Young Adult/Middle Grade
By the Book by Amanda Sellett
"In this refreshing first novel, Sellet manages the large cast of characters well, while portraying the protagonist's big family, her small circle of friends, and her first romance with considerable wit and insight. As Mary struggles with the practical and emotional troubles arising from her many mistakes, her rueful, self-deprecating narrative is sometimes impossible to read without laughing out loud. A smart, engaging romance."
--Booklist, STARRED review
The Henna Wars by Adiba Jaigirdar
"Debut author Jaigirdar seamlessly weaves issues of racism and homophobia into a fast-moving plot peopled with richly drawn characters...Impossible to put down."
--Kirkus Reviews, starred review
Queen of the Unwanted by Jenna Glass
"A blend of the traditional Western European epic fantasy and the birth control revolution of the 1960s, The Women's War takes the reader on a journey toward revolution. . . . A fascinating and entertaining read, and a welcome addition to the world of epic fantasy." --New York Journal of Books
Dear Beast by Dori Hillestad Butler, illustrated by Kevan Atteberry
"Beneath the humorous cat vs. dog banter, readers learn more about Andy's life and family through the creatures' doting observations. Full-color cartoony art on every page provides additional setting and characterization, while a "Doggy Dictionary" in the back addresses Baxter's many spelling errors." --The Horn Book
The Eagle Huntress: The True Story of the Girl Who Soared Beyond Expectations by Liz Welch and Aisholpan Nurgaiv
"Nurgaiv's love for and pride in her homeland, culture, and family come through with quiet, persuasive power. An intriguing memoir from a girl who's become a cultural icon."
House of Dragons by Jessica Cluess
" A wonderful adventure book for teens that challenges ideas of right and wrong, chaos and purity, as well as good and evil." - School Library Journal
Brown Sugar Babies written and illustrated by Charles R Smith, Jr
"Toddlers will pore over these images again and again. No candy is sweeter than these scrumptious babies in all of their delicious colors."-- Kirkus Reviews
Desert Girl, Monsoon Boy written by Tara Dairman, illustrated by Archana Sreenivasan
"A beautiful and important book about climate change featuring those who are most affected by it. Dairman draws inspiration from the Rabari people, an Indigenous tribe of nomadic herders and shepherds that live in northwest India . . [and] Bangalore-based Sreenivasan's extensive research is evident in her saturated, detailed illustrations. Text and illustrations work beautifully in concert." - Kirkus, starred review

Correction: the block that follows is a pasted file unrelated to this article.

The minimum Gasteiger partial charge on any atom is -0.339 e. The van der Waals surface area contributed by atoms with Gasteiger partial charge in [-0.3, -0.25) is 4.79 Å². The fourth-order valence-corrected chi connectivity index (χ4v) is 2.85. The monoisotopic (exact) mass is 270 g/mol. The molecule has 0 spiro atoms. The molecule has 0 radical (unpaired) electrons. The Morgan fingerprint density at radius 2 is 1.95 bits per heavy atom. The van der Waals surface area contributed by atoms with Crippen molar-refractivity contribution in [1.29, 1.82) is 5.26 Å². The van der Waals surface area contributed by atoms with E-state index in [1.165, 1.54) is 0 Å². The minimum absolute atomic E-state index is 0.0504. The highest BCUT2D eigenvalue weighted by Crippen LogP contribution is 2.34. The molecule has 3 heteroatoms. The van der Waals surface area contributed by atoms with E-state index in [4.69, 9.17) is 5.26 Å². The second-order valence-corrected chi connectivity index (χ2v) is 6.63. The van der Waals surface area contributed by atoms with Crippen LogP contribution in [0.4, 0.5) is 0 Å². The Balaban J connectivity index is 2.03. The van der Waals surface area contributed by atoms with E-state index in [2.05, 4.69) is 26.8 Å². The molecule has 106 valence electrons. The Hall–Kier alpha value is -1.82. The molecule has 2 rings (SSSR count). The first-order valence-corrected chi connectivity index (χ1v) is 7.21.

Hello Garage by Nicola Slater
In this toddler's world, Alex the cat is at the garage today! He wants his friends to come out and play, but where are they? Lift the flaps under every van and truck, and help Alex gather a group of friends! Anteaters, hippos, moose, and bears join Alex outside to play ball on a hill of green touch-and-feel grass.
That’s My Carrot by Il Sung Na
When two rabbits find a giant carrot growing between their yards, they do the only thing that makes sense: they argue over whose carrot it is! One rabbit brings a shovel to dig it out, and the other rabbit brings a spade. Next comes the bulldozers and backhoes and cranes . . . and when the dust settles, the carrot is gone! Now, it will be up to the rabbits to join forces and find the giant carrot, and build a friendship along the way.
If I Couldn’t Be Anne by Kallie George, Illustrated by Genevieve Godbout
In this whimsical and magical picture book, Anne's boundless imagination takes flight! She imagines being all the things she loves so dearly. If I Couldn't Be Anne, Anne with an e, what would I be . . . Anne wonders what it would be like to be the wind dancing round the treetops. A tightrope walker, breathless and brave. A princess in a palace made of apple blossoms. A magical frost fairy or a plain little wood elf. . . . But even as Anne's imagination soars far and wide, she comes back down to earth, recognizing that some things - like friendship! - are even better than the imagination.